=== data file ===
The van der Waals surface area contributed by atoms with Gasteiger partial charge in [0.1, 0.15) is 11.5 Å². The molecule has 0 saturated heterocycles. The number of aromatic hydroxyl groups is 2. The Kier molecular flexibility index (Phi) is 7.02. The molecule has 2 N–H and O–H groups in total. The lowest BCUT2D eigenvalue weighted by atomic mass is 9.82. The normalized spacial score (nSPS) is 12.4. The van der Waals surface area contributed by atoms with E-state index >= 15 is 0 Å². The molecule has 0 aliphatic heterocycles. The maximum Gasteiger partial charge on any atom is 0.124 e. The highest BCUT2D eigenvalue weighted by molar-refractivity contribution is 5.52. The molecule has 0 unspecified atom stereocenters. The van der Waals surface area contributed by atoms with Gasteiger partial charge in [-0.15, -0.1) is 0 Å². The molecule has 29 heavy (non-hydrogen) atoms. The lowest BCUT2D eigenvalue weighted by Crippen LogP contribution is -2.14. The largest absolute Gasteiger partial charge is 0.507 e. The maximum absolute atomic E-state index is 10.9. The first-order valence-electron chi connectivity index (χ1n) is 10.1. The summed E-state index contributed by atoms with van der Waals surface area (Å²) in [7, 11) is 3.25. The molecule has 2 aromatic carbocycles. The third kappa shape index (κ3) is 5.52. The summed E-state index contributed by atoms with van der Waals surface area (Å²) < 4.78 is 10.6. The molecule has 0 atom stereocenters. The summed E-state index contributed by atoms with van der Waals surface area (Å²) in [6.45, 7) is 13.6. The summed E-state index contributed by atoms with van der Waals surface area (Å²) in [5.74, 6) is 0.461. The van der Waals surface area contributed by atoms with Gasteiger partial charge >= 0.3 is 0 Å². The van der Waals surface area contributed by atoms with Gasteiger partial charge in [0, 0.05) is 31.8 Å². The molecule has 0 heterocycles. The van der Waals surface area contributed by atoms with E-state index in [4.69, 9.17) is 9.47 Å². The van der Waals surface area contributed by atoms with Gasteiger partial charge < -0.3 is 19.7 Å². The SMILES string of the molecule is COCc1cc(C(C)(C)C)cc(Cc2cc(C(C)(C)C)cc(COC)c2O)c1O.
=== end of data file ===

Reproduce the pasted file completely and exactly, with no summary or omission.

The van der Waals surface area contributed by atoms with Gasteiger partial charge in [0.1, 0.15) is 11.5 Å². The molecule has 0 saturated heterocycles. The number of aromatic hydroxyl groups is 2. The Kier molecular flexibility index (Phi) is 7.02. The molecule has 2 N–H and O–H groups in total. The lowest BCUT2D eigenvalue weighted by atomic mass is 9.82. The normalized spacial score (nSPS) is 12.4. The van der Waals surface area contributed by atoms with E-state index >= 15 is 0 Å². The molecule has 0 aliphatic heterocycles. The maximum Gasteiger partial charge on any atom is 0.124 e. The highest BCUT2D eigenvalue weighted by molar-refractivity contribution is 5.52. The molecule has 0 unspecified atom stereocenters. The van der Waals surface area contributed by atoms with Gasteiger partial charge in [-0.15, -0.1) is 0 Å². The molecule has 29 heavy (non-hydrogen) atoms. The lowest BCUT2D eigenvalue weighted by Crippen LogP contribution is -2.14. The largest absolute Gasteiger partial charge is 0.507 e. The maximum absolute atomic E-state index is 10.9. The first-order valence-electron chi connectivity index (χ1n) is 10.1. The summed E-state index contributed by atoms with van der Waals surface area (Å²) in [7, 11) is 3.25. The molecule has 2 aromatic carbocycles. The third kappa shape index (κ3) is 5.52. The summed E-state index contributed by atoms with van der Waals surface area (Å²) < 4.78 is 10.6. The molecule has 0 atom stereocenters. The summed E-state index contributed by atoms with van der Waals surface area (Å²) in [6.45, 7) is 13.6. The summed E-state index contributed by atoms with van der Waals surface area (Å²) in [5.74, 6) is 0.461. The van der Waals surface area contributed by atoms with Gasteiger partial charge >= 0.3 is 0 Å². The van der Waals surface area contributed by atoms with Gasteiger partial charge in [0, 0.05) is 31.8 Å². The molecule has 0 heterocycles. The van der Waals surface area contributed by atoms with E-state index in [4.69, 9.17) is 9.47 Å². The van der Waals surface area contributed by atoms with Gasteiger partial charge < -0.3 is 19.7 Å². The SMILES string of the molecule is COCc1cc(C(C)(C)C)cc(Cc2cc(C(C)(C)C)cc(COC)c2O)c1O.